Man in a deluxe gorilla suit page4_13page4_14 page4_15


page4_16 Modern day Bigfoot costume page4_17
Note this is the same costume that made national headlines when those guys from Georgia claimed they had a Bigfoot in an icebox This suit is made for doing some serious hoaxin'. You actually look out the neck, so the false head gives the appearance of a very tall bigfoot. Which also makes for a great safety feature if you ever get in the crosshairs of hunters rifle, a head shot instead of being fatal, will just serve as a stern warning assuming you're fast with your feet. (Not to mention freaking out the hunter as he watches a headless sasquatch make a mad dash for cover.)
page4_18 page4_19 Another bigfoot costume.....I don't think this would fool anyone. Keep in mind, these are some of the finest gorilla suits money can buy today; also know that there were only a couple of ape costumes to choose from back in 1967. Real Gorillas page4_20page4_21page4_22page4_23page4_24
As you can see, there are no real similarities between the Patterson film, and the average gorilla suit. On the other hand, it seems obvious that the creature in subject is not exactly a dead ringer for your "real live escaped from the zoo type primate" either. The body style of the Patterson beast seems to be more human like than the gorillas. The fur, arms, muscular type seem to be in line with the gorillas pictured. The legs look more human, as well do the feet. Notice the legs and feet on the gorillas look nothing like the bigfoot. The face in the Patterson film is oddly complex. I think that is what really throws me off, it has a human nose and oversized lips that look genuinely real, but nothing that looks like any known primate. This detail could be interpreted to mean a hoax, but if you look at it from a different perspective it could also mean a new species of primate, or the dreaded "wildman" which is a possibility rarely discussed today. The third picture above of the gorilla with its back turned looks a lot like the back of the Patterson specimen. Notice the spine indent, muscular nature, and the way the neck, pointed head and back seem to almost be one. One thing that if find difficult to believe about the man in the suit theory is what is known as "gait". page4_25 gait (plural gaits)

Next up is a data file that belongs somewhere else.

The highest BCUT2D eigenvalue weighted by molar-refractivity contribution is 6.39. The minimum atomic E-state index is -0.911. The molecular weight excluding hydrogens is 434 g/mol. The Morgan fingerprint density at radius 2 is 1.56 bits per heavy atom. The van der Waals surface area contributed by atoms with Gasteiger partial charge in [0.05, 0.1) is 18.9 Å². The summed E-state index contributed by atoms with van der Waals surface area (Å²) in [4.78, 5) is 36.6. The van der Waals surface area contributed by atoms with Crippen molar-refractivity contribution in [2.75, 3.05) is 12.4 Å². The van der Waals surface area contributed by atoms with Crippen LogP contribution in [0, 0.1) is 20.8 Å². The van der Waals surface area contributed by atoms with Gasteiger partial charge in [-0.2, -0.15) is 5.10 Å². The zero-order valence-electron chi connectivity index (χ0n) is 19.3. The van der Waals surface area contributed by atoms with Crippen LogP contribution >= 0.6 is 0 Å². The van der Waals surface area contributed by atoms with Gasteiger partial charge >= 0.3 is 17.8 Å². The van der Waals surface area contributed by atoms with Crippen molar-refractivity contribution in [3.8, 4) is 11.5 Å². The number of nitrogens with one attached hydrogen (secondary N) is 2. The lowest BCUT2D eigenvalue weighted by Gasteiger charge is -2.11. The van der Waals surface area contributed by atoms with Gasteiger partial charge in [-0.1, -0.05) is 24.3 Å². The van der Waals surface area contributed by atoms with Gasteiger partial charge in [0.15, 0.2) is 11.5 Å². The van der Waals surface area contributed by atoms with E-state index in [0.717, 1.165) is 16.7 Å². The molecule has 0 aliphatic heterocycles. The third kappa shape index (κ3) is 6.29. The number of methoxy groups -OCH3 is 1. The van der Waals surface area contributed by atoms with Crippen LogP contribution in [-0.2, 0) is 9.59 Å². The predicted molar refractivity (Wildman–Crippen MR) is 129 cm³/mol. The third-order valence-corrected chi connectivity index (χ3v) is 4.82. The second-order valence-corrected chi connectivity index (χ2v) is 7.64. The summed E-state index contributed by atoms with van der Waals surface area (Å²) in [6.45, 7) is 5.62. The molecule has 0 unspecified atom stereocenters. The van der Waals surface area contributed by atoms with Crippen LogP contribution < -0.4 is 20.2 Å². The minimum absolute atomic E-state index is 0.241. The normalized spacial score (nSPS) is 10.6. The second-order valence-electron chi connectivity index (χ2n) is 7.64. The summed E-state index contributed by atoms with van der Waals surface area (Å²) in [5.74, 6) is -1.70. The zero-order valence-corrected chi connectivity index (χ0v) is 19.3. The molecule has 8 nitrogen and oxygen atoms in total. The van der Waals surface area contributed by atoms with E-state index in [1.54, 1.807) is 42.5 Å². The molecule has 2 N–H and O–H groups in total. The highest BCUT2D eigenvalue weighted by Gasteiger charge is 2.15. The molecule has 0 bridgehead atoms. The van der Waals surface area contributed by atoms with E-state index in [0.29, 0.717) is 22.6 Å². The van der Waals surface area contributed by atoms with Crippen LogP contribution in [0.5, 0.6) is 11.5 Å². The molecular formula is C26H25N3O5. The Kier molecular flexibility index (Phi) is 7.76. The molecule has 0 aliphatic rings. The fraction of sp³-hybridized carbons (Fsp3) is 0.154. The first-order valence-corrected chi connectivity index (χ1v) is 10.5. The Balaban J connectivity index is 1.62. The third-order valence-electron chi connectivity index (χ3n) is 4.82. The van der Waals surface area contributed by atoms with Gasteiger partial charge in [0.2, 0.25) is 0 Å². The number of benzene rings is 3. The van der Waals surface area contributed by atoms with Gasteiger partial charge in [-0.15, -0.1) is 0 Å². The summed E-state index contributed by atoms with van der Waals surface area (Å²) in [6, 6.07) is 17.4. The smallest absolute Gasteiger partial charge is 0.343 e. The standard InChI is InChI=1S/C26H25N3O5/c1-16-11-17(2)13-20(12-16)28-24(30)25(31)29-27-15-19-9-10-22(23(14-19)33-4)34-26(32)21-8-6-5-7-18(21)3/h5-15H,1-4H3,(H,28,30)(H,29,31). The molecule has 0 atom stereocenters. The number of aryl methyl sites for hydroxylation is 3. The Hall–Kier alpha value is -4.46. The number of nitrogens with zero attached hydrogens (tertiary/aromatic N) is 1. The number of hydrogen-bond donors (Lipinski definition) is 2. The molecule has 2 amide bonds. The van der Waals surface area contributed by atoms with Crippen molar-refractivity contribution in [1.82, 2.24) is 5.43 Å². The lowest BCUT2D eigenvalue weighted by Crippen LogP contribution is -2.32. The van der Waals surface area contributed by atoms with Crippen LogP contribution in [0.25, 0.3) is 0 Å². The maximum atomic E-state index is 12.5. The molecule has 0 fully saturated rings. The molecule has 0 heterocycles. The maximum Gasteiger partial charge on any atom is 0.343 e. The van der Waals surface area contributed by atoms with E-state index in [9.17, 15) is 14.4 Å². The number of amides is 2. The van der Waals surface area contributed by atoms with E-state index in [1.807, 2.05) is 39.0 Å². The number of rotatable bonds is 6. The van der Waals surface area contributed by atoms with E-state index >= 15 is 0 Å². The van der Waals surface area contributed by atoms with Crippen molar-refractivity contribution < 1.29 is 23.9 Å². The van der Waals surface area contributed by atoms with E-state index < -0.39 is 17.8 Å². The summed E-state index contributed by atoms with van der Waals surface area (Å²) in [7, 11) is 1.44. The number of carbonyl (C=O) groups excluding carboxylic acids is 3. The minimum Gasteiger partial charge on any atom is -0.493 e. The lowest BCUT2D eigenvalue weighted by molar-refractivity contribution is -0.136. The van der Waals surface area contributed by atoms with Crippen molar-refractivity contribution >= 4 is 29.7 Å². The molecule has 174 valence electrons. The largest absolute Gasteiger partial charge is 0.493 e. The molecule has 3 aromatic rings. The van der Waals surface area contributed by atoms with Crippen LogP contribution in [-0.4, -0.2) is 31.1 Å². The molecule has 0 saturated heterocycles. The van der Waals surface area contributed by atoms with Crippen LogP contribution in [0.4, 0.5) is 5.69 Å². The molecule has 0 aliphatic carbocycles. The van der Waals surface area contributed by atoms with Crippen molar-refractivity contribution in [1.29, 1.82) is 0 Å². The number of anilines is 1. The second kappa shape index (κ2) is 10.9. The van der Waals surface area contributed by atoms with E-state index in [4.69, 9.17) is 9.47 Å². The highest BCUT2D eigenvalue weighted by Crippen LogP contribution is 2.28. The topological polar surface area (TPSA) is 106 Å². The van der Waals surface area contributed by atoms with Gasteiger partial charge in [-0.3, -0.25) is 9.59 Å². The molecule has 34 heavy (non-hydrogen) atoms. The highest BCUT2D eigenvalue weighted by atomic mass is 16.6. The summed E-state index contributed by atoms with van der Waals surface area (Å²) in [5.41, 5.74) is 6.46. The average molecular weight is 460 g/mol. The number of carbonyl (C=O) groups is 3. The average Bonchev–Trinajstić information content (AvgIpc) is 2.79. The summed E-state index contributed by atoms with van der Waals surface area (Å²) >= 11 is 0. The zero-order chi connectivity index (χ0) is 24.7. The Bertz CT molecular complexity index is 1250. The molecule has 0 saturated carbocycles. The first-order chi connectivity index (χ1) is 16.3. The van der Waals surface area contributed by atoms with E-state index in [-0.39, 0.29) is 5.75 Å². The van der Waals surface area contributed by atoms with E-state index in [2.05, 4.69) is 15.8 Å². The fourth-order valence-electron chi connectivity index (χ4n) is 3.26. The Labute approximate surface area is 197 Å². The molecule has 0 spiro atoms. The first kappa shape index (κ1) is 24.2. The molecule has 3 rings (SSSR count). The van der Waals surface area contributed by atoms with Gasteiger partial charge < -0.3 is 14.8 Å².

• Manner of walking or stepping; bearing or carriage while moving.
  • Carrying a heavy suitcase, he walked with a lopsided gait. Noun
  • gait (plural gaits)
  • Manner of walking or stepping; bearing or carriage while moving.
  • Carrying a heavy suitcase, he walked with a lopsided gait.

Gait analysis is the study of animal locomotion, including locomotion of humans. Gait analysis is commonly used to help athletes run more efficiently and to identify posture-related or movement-related problems in people with injuries.
The study encompasses
quantification, i.e., introduction and analysis of measurable parameters of gaits, as well as interpretation, i.e., drawing various conclusions about the animal (health, age, size, weight, speed, etc.) from its gait.

page4_26